- The Washington Times - Tuesday, March 19, 2002

The Fairfax County Board of Supervisors last night deferred a decision on whether to allow a developer to build homes on land that Civil War preservationists contend was once a historic fort.

More than two dozen Civil War historians and preservation activists argued that the 7.81-acre lot at the intersection of Wharton Lane and Mount Gilead Road in Centreville was historically significant and should be protected from a developer who wants to build 47 detached single-family homes that would sell for more than $400,000 each.

The site includes a line of earthworks hand-dug dirt walls about eight feet high with trenches at their base that were initially constructed to provide cover for Confederate soldiers protecting Centreville from Union attack.

"You would have to argue that they have some significance," said Edwin C. Bearss, the former chief historian for the National Park Service. "They have considerable significance on the national scale, and they are a very endangered resource because most have disappeared in the last 30 years."

Mr. Bearss estimated that 90 percent of the site's earthworks already have been destroyed by construction or erosion, most in the past 30 years.

Developer Stanley-Martin acquired the land last year. The planned development calls for preserving a 1-acre plot around the earthworks, a spokesman for the developer told the board last night. He said company representatives had walked the site "on several occasions" with county officials and pledged to take steps to preserve the historic property.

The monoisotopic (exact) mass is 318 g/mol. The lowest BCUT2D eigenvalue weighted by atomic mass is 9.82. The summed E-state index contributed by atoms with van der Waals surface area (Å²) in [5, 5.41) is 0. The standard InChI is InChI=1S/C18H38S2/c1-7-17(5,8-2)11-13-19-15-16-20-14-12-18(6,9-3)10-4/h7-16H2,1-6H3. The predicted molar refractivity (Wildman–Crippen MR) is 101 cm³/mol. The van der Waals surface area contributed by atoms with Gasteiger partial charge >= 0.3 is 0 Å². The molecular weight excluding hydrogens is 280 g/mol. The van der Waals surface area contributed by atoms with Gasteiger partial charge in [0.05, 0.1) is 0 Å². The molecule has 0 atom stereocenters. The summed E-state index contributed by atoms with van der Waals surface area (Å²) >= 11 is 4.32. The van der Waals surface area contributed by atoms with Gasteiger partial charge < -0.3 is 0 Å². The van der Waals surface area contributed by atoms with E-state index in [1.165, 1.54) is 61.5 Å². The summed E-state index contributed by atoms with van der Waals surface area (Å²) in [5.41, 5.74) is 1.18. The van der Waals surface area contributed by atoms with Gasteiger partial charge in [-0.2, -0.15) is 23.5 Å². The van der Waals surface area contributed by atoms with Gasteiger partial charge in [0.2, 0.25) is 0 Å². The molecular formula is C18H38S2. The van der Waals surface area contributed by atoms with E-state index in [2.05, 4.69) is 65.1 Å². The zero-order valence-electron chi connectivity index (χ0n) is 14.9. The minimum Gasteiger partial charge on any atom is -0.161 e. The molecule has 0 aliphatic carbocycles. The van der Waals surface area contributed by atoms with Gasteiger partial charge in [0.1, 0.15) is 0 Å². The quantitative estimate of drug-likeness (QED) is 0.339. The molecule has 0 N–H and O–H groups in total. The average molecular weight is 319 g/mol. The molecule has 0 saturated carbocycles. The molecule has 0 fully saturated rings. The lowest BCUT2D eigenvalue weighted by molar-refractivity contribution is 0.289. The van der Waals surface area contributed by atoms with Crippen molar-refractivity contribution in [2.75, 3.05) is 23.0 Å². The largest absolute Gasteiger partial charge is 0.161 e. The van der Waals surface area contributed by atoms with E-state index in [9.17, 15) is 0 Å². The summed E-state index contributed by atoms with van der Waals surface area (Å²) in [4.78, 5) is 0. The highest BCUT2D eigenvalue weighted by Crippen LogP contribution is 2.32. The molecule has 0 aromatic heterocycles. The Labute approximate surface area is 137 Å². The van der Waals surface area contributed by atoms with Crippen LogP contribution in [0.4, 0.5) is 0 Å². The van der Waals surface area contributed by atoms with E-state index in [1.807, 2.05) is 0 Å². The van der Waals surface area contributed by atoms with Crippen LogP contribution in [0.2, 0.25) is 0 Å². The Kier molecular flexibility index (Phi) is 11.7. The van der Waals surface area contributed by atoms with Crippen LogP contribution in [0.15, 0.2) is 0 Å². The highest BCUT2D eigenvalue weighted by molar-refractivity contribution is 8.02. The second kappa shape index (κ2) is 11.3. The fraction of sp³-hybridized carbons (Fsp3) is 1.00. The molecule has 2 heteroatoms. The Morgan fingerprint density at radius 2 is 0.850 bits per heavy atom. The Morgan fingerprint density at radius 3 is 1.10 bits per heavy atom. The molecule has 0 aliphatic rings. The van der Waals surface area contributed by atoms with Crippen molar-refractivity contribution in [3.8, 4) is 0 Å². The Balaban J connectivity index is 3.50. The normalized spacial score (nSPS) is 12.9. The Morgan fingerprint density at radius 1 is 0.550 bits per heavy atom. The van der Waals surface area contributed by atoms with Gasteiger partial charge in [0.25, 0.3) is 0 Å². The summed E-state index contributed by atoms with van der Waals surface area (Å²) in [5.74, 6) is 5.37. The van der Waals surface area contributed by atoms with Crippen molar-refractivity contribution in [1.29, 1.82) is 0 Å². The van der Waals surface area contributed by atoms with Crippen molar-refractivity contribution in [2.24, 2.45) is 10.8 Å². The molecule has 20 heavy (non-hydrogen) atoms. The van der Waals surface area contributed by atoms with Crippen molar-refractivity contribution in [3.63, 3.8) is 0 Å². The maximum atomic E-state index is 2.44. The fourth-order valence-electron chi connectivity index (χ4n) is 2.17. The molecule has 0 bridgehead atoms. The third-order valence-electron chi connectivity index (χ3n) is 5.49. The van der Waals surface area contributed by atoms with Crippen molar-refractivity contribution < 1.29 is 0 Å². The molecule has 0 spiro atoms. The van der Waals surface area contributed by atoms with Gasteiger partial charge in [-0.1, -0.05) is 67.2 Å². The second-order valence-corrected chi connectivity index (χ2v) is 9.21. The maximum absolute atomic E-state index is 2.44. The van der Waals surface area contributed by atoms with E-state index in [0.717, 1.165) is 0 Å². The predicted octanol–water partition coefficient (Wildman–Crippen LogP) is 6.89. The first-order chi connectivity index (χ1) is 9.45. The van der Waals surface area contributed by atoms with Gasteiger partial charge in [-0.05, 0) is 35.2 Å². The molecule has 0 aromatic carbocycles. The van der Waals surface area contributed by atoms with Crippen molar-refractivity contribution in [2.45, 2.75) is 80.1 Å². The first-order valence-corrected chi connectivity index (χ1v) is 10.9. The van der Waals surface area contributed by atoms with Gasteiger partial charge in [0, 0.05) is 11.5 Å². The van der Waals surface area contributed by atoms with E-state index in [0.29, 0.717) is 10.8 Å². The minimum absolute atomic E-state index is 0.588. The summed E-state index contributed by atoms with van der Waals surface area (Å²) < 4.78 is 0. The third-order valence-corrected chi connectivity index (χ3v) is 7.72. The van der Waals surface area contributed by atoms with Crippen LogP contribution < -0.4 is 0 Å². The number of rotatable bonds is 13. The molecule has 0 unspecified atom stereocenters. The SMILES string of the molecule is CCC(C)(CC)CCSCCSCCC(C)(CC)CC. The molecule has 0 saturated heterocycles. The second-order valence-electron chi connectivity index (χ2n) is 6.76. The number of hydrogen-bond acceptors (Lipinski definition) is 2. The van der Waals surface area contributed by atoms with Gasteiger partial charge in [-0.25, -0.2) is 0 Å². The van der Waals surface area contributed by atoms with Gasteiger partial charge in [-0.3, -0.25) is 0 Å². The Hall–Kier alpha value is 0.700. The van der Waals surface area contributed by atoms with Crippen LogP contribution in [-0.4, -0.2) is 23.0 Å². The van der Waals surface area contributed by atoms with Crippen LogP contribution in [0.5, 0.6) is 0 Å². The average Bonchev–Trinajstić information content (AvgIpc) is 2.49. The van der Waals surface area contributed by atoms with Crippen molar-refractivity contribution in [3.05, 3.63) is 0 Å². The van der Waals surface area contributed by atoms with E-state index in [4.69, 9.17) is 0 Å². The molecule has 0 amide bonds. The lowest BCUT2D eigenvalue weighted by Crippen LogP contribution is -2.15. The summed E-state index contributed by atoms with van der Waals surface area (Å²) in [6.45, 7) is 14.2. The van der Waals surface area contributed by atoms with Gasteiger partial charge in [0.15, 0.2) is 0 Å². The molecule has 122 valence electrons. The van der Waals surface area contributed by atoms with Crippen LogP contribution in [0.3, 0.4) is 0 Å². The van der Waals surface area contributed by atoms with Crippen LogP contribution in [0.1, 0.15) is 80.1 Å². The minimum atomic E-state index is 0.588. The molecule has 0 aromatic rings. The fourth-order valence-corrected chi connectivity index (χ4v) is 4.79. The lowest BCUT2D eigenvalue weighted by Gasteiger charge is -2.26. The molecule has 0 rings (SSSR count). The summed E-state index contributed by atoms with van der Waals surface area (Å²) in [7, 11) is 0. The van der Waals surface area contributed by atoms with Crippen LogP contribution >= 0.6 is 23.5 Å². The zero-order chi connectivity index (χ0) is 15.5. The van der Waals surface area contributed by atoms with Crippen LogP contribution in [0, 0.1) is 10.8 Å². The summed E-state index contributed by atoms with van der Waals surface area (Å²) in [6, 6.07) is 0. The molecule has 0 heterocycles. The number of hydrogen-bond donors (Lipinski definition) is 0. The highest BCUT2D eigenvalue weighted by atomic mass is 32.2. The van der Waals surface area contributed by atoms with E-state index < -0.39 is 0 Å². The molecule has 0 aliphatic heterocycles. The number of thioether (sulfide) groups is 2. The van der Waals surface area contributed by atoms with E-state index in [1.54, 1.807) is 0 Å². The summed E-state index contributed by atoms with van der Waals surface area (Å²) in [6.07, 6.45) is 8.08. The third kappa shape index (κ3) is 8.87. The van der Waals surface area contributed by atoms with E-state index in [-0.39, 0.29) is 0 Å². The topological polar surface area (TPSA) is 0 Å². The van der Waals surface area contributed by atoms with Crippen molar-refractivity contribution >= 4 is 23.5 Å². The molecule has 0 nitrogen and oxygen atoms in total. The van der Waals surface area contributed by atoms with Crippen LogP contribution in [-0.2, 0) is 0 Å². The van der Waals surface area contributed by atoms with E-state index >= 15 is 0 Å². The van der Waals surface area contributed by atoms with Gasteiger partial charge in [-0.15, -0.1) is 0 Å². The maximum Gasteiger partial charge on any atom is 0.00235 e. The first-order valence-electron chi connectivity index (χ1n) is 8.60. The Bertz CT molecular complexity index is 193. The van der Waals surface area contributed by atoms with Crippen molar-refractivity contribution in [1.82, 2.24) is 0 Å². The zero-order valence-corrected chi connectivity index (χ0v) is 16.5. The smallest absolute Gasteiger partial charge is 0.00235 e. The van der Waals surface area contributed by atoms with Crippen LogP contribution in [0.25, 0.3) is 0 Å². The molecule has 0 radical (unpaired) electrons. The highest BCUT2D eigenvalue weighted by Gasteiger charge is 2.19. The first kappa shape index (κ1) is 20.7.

The company said its evidence suggests the site it plans to build on was never a fort. It has committed to preserving the 1-acre tract around the earthworks for a county park.

"This plan is about preservation," Stanley-Martin President Steven B. Alloy told the board. "What we are doing in this plan is taking the Civil War earthworks out of private hands and putting them in the hands of the Fairfax County parks system."

But a coalition of Civil War preservationists and community groups has opposed the development. Much of the debate focused on 10 of the houses that would be built on land that overlaps a county historic district.

"I don't believe you can simply save the artifact save the structure and then essentially destroy the land around it," historian Brian Pohanka said. "It should exist in some sort of integrity to the site."

Twice, in January and again last month, the Fairfax County board put off public discussion on the subject. The board will vote on the proposed development April 8.

Much of the discussion last night focused on the historical and cultural value of the land of Fairfax County.

About 30 miles southwest of the District, the earthworks were constructed by the Confederate army in the winter of 1861-1862 as part of a line of defense for the city of Centreville.

But in March 1862, the Confederate army abandoned the position, and the Union army "refaced" the earthworks and used them for their own defense for the duration of the war.

Mr. Bearss called the site "very important in interpreting the first winter of the war."

In addition to giving the Confederate army a major presence within a day's march of Washington, the Southern troops' use of "Quaker guns" wood fashioned to look like cannons kept the Union army at bay and ultimately compromised Gen. George McLellan's credibility with the Lincoln administration.

The plan to preserve the earthworks while building large homes around it didn't satisfy preservationist John McAnaw of the Bull Run Civil War Roundtable.

"The issue is much greater than just the earthworks," Mr. McAnaw said, noting that the vista provides context. "These are important but they're only part of a larger whole."

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